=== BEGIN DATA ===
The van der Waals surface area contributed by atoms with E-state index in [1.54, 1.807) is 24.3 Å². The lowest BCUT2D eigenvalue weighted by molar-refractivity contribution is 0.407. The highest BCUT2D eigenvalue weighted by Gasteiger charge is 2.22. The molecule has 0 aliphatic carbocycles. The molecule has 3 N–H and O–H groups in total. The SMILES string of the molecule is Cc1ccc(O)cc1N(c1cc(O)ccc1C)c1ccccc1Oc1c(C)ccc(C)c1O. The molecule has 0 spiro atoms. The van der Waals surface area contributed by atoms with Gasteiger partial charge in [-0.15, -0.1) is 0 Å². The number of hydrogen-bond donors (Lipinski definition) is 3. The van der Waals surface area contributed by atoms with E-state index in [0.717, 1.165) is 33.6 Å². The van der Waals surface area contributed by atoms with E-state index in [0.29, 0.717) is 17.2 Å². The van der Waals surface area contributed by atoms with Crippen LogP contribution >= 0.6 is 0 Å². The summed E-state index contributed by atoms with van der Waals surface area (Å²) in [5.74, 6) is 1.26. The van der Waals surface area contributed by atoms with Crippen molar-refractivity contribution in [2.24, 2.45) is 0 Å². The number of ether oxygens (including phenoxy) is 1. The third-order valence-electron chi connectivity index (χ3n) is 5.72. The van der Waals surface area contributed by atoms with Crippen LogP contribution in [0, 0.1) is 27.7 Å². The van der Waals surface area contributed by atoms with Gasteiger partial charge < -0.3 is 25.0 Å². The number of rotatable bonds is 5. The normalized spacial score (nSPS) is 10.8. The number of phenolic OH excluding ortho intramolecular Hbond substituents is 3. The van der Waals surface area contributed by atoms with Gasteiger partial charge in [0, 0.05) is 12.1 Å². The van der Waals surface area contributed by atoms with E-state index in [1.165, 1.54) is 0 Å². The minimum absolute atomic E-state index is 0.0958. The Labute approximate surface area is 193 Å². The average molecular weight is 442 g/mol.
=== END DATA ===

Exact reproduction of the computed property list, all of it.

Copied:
The van der Waals surface area contributed by atoms with E-state index in [1.54, 1.807) is 24.3 Å². The lowest BCUT2D eigenvalue weighted by molar-refractivity contribution is 0.407. The highest BCUT2D eigenvalue weighted by Gasteiger charge is 2.22. The molecule has 0 aliphatic carbocycles. The molecule has 3 N–H and O–H groups in total. The SMILES string of the molecule is Cc1ccc(O)cc1N(c1cc(O)ccc1C)c1ccccc1Oc1c(C)ccc(C)c1O. The molecule has 0 spiro atoms. The van der Waals surface area contributed by atoms with Gasteiger partial charge in [-0.15, -0.1) is 0 Å². The number of hydrogen-bond donors (Lipinski definition) is 3. The van der Waals surface area contributed by atoms with E-state index in [0.717, 1.165) is 33.6 Å². The van der Waals surface area contributed by atoms with E-state index in [0.29, 0.717) is 17.2 Å². The van der Waals surface area contributed by atoms with Crippen LogP contribution >= 0.6 is 0 Å². The summed E-state index contributed by atoms with van der Waals surface area (Å²) in [5.74, 6) is 1.26. The van der Waals surface area contributed by atoms with Crippen molar-refractivity contribution in [2.24, 2.45) is 0 Å². The number of ether oxygens (including phenoxy) is 1. The third-order valence-electron chi connectivity index (χ3n) is 5.72. The van der Waals surface area contributed by atoms with Crippen LogP contribution in [0, 0.1) is 27.7 Å². The van der Waals surface area contributed by atoms with Gasteiger partial charge < -0.3 is 25.0 Å². The number of rotatable bonds is 5. The normalized spacial score (nSPS) is 10.8. The number of phenolic OH excluding ortho intramolecular Hbond substituents is 3. The van der Waals surface area contributed by atoms with Gasteiger partial charge in [0, 0.05) is 12.1 Å². The van der Waals surface area contributed by atoms with E-state index in [1.165, 1.54) is 0 Å². The minimum absolute atomic E-state index is 0.0958. The Labute approximate surface area is 193 Å². The average molecular weight is 442 g/mol.